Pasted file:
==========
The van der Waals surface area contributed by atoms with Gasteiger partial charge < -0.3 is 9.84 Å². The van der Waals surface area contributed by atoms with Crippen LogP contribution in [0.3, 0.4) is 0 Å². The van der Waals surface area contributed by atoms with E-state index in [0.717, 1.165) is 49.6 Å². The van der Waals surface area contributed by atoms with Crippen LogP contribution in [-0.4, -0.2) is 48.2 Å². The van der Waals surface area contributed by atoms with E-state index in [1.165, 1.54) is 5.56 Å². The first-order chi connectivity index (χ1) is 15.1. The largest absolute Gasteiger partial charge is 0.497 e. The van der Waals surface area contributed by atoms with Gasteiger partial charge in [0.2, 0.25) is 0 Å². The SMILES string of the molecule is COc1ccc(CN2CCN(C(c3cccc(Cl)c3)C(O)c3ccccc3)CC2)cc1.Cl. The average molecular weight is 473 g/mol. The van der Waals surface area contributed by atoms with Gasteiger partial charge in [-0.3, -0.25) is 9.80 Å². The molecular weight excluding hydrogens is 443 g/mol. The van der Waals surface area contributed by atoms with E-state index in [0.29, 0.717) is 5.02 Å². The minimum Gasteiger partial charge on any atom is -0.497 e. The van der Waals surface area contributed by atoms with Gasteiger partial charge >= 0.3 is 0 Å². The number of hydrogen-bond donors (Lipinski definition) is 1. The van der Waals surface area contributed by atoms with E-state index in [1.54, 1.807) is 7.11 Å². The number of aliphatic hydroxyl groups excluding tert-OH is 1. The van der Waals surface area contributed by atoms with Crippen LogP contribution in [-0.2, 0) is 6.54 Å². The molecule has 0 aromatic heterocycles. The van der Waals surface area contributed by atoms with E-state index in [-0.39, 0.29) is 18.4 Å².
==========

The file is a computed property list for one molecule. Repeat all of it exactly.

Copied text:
The van der Waals surface area contributed by atoms with Gasteiger partial charge < -0.3 is 9.84 Å². The van der Waals surface area contributed by atoms with Crippen LogP contribution in [0.3, 0.4) is 0 Å². The van der Waals surface area contributed by atoms with E-state index in [0.717, 1.165) is 49.6 Å². The van der Waals surface area contributed by atoms with Crippen LogP contribution in [-0.4, -0.2) is 48.2 Å². The van der Waals surface area contributed by atoms with E-state index in [1.165, 1.54) is 5.56 Å². The first-order chi connectivity index (χ1) is 15.1. The largest absolute Gasteiger partial charge is 0.497 e. The van der Waals surface area contributed by atoms with Gasteiger partial charge in [0.2, 0.25) is 0 Å². The SMILES string of the molecule is COc1ccc(CN2CCN(C(c3cccc(Cl)c3)C(O)c3ccccc3)CC2)cc1.Cl. The average molecular weight is 473 g/mol. The van der Waals surface area contributed by atoms with Gasteiger partial charge in [-0.3, -0.25) is 9.80 Å². The molecular weight excluding hydrogens is 443 g/mol. The van der Waals surface area contributed by atoms with E-state index in [0.29, 0.717) is 5.02 Å². The minimum Gasteiger partial charge on any atom is -0.497 e. The van der Waals surface area contributed by atoms with Gasteiger partial charge >= 0.3 is 0 Å². The number of hydrogen-bond donors (Lipinski definition) is 1. The van der Waals surface area contributed by atoms with E-state index in [1.54, 1.807) is 7.11 Å². The number of aliphatic hydroxyl groups excluding tert-OH is 1. The van der Waals surface area contributed by atoms with Crippen LogP contribution in [-0.2, 0) is 6.54 Å². The molecule has 0 aromatic heterocycles. The van der Waals surface area contributed by atoms with E-state index in [-0.39, 0.29) is 18.4 Å².